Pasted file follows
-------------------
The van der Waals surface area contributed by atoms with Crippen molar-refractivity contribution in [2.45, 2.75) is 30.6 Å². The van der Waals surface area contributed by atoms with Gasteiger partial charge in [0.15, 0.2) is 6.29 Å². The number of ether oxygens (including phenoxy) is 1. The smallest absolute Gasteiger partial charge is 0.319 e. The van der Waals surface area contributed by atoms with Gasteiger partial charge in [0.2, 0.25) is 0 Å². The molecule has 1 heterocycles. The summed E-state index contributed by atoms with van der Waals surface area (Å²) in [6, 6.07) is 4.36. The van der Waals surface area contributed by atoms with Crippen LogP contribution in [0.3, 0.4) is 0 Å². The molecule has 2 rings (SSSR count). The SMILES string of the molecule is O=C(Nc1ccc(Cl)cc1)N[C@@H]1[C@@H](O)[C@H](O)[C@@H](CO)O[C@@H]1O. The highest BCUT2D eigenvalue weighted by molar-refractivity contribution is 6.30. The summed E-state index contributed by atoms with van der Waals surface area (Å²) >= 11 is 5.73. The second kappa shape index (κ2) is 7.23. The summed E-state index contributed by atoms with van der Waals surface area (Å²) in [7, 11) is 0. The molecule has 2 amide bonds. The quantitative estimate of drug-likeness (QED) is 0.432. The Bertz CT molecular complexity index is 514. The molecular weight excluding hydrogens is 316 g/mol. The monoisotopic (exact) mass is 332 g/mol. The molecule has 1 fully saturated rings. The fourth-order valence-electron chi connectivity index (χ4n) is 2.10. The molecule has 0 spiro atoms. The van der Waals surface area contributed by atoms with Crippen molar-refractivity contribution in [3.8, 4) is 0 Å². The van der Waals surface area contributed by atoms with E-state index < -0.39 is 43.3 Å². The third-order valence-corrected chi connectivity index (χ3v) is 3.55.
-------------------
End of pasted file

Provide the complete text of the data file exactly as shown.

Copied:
The van der Waals surface area contributed by atoms with Crippen molar-refractivity contribution in [2.45, 2.75) is 30.6 Å². The van der Waals surface area contributed by atoms with Gasteiger partial charge in [0.15, 0.2) is 6.29 Å². The number of ether oxygens (including phenoxy) is 1. The smallest absolute Gasteiger partial charge is 0.319 e. The van der Waals surface area contributed by atoms with Gasteiger partial charge in [0.2, 0.25) is 0 Å². The molecule has 1 heterocycles. The summed E-state index contributed by atoms with van der Waals surface area (Å²) in [6, 6.07) is 4.36. The van der Waals surface area contributed by atoms with Crippen LogP contribution in [0.3, 0.4) is 0 Å². The molecule has 2 rings (SSSR count). The SMILES string of the molecule is O=C(Nc1ccc(Cl)cc1)N[C@@H]1[C@@H](O)[C@H](O)[C@@H](CO)O[C@@H]1O. The highest BCUT2D eigenvalue weighted by molar-refractivity contribution is 6.30. The summed E-state index contributed by atoms with van der Waals surface area (Å²) >= 11 is 5.73. The second kappa shape index (κ2) is 7.23. The summed E-state index contributed by atoms with van der Waals surface area (Å²) in [7, 11) is 0. The molecule has 2 amide bonds. The quantitative estimate of drug-likeness (QED) is 0.432. The Bertz CT molecular complexity index is 514. The molecular weight excluding hydrogens is 316 g/mol. The monoisotopic (exact) mass is 332 g/mol. The molecule has 1 fully saturated rings. The fourth-order valence-electron chi connectivity index (χ4n) is 2.10. The molecule has 0 spiro atoms. The van der Waals surface area contributed by atoms with Crippen molar-refractivity contribution in [3.8, 4) is 0 Å². The van der Waals surface area contributed by atoms with E-state index < -0.39 is 43.3 Å². The third-order valence-corrected chi connectivity index (χ3v) is 3.55.